In this post I present to you yet another game, Northcott’s Game, and another example of how new problems can be solved using experience and knowledge gained from previous ones. Again, the post is based of Thomas S. Ferguson’s book *Game Theory*.

Northcotts’s Game is a game where black and white pieces are placed on a checkerboard, one piece of each color on each row (see Picture 1 below). The players take turns in moving their piece on a single row and only on a single row per turn. A piece cannot jump over another piece. The last player to move his piece wins. In its essence, this game is about blocking the other player’s pieces in such a way, that your last move blocks their final piece, ensuring you the win. But how to do that? It turns out that knowing how to play Nim is a huge advantage.

**Winning in Northcott’s Game**

Before going deeper into Northcott’s Game we’ll recall the definition of a combinatorial game. A combinatorial game is such that (see Ferguson’s * Game Theory*, Part 1, chapter 1, page 4):

- It is played by two players.
- There is a usually finite set of possible positions in the game.
- The rules of the game specify which moves are legal. If both players have the same options of moving from each position, the game is called impartial. Otherwise the game is called partisan.
- The players alternate moving.
- The game ends when a position is reached from which no moves are possible for the player whose turn it is to move. Under the Normal Play Rule, the last player to move wins. Under the Misère Rule the last player to move loses.
- The game ends in a finite number of moves no matter how it is played. (Ending Condition)

It has to be noted that Northcott’s Game is not a variant of Nim. More specifically, it is a partisan game, since both players have distinct moves. Furthermore, Northcott’s game does not satisfy the Ending Condition, since it is possible to keep playing forever. Thus, Northcott’s Game is not a combinatorial game due to not obeying the Ending Condition, but is still related to them. Therefore, knowing how to play combinatorial games, Nim in particular, is helpful in winning in Northcott’s Game.

As often in game theory, we start from the end, using backward induction, and ask ourselves, how the end of the game would look like. To make this easier, Picture 2 presents an abbreviated version of the game in Picture 1, showing only the top 3 rows.

Picture 3 shows a “near penultimate” final position of the game in Picture 2, where the white player has moved his piece in the lowest row next to the black piece in the same row. It is now black player’s turn, and he can only move right, leaving the white player with the final move. In this final move, the white player “blocks” the black player’s last piece and wins the game.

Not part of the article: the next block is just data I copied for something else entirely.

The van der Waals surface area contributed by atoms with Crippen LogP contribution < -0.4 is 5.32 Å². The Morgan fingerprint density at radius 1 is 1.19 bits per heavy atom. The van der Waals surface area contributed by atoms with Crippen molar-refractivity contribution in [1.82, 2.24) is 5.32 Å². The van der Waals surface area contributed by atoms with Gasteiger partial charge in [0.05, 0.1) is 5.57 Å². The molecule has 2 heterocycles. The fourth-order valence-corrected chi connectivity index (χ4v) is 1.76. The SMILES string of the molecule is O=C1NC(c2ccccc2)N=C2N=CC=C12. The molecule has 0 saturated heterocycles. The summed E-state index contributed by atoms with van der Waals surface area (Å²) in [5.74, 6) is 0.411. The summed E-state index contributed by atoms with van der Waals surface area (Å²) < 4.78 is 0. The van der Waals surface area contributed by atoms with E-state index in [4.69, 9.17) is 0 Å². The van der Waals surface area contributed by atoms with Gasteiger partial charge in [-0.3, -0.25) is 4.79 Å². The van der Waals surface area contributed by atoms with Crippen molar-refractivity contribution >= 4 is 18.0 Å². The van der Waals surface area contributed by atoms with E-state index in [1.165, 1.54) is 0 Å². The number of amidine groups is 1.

It is clear that the position presented in Picture 3 is a potential P-position. Our next question is, how to get into this penultimate P-position, and this is where Nim steps in.

**Play first Nim, then win in Northcott’s Game**

The game before the penultimate P-position in Northcott’s Game can be interpreted as Nim with the following parallels:

- Each row is a pile of sticks.
- The number of empty squares between the white and the black piece is the number of sticks in a pile.

Now the target is to make the Nim-sum of the squares between the two pieces on a single row zero to reach a P-position, eventually the terminal position. The terminal position in this game is a position where the pieces are next to each other in each row, since then the number of squares between the pieces will have been reduced to zero on each row. The player to have moved last before this position will win, since the next player can only move towards his end of the row, and then the next player, the one who reached the terminal position, can always cover this distance, eventually making the last move and winning the game. This is generalizable to any number of rows.

Here we also see why Northcott’s Game could go on forever. While in Nim a player must always remove a stick from one of the piles, thus eventually leaving no piles on the table, in Northcott’s Game the players could keep moving their pieces back and forth without even trying to block one another. This kind of play would be pointless, but is possible, and therefore Northcott’s Game does not obey the Ending Condition for combinatorial games.

Like Nimble, Northcott’s Game is a good a example of how to use existing models and knowledge to solve new problems, and how existing solutions can be used to represent a solution to a novel problem as a combination of existing solutions, executed as steps one after another. I hope you will have as much as fun with these games and solving them as I am having.